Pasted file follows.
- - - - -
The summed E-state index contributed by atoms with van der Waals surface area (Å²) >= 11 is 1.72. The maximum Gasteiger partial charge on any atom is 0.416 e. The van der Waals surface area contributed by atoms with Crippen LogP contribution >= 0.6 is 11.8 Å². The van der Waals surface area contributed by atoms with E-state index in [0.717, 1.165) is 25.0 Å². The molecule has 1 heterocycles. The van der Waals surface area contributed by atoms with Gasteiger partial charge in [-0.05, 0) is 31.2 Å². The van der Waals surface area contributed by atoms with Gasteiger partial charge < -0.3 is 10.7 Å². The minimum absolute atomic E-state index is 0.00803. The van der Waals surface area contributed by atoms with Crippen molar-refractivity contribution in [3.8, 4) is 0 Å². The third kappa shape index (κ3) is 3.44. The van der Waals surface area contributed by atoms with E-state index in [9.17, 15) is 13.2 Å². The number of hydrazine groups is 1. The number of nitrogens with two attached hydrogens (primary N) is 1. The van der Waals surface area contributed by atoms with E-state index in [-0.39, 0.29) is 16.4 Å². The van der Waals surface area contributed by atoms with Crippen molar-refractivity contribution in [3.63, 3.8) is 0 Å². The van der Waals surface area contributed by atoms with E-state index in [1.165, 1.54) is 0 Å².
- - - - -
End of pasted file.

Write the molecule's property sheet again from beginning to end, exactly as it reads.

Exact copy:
The summed E-state index contributed by atoms with van der Waals surface area (Å²) >= 11 is 1.72. The maximum Gasteiger partial charge on any atom is 0.416 e. The van der Waals surface area contributed by atoms with Crippen LogP contribution >= 0.6 is 11.8 Å². The van der Waals surface area contributed by atoms with E-state index in [0.717, 1.165) is 25.0 Å². The molecule has 1 heterocycles. The van der Waals surface area contributed by atoms with Gasteiger partial charge in [-0.05, 0) is 31.2 Å². The van der Waals surface area contributed by atoms with Gasteiger partial charge < -0.3 is 10.7 Å². The minimum absolute atomic E-state index is 0.00803. The van der Waals surface area contributed by atoms with Crippen molar-refractivity contribution in [3.8, 4) is 0 Å². The third kappa shape index (κ3) is 3.44. The van der Waals surface area contributed by atoms with E-state index in [9.17, 15) is 13.2 Å². The number of hydrazine groups is 1. The number of nitrogens with two attached hydrogens (primary N) is 1. The van der Waals surface area contributed by atoms with E-state index in [-0.39, 0.29) is 16.4 Å². The van der Waals surface area contributed by atoms with Crippen molar-refractivity contribution in [3.63, 3.8) is 0 Å². The van der Waals surface area contributed by atoms with E-state index in [1.165, 1.54) is 0 Å².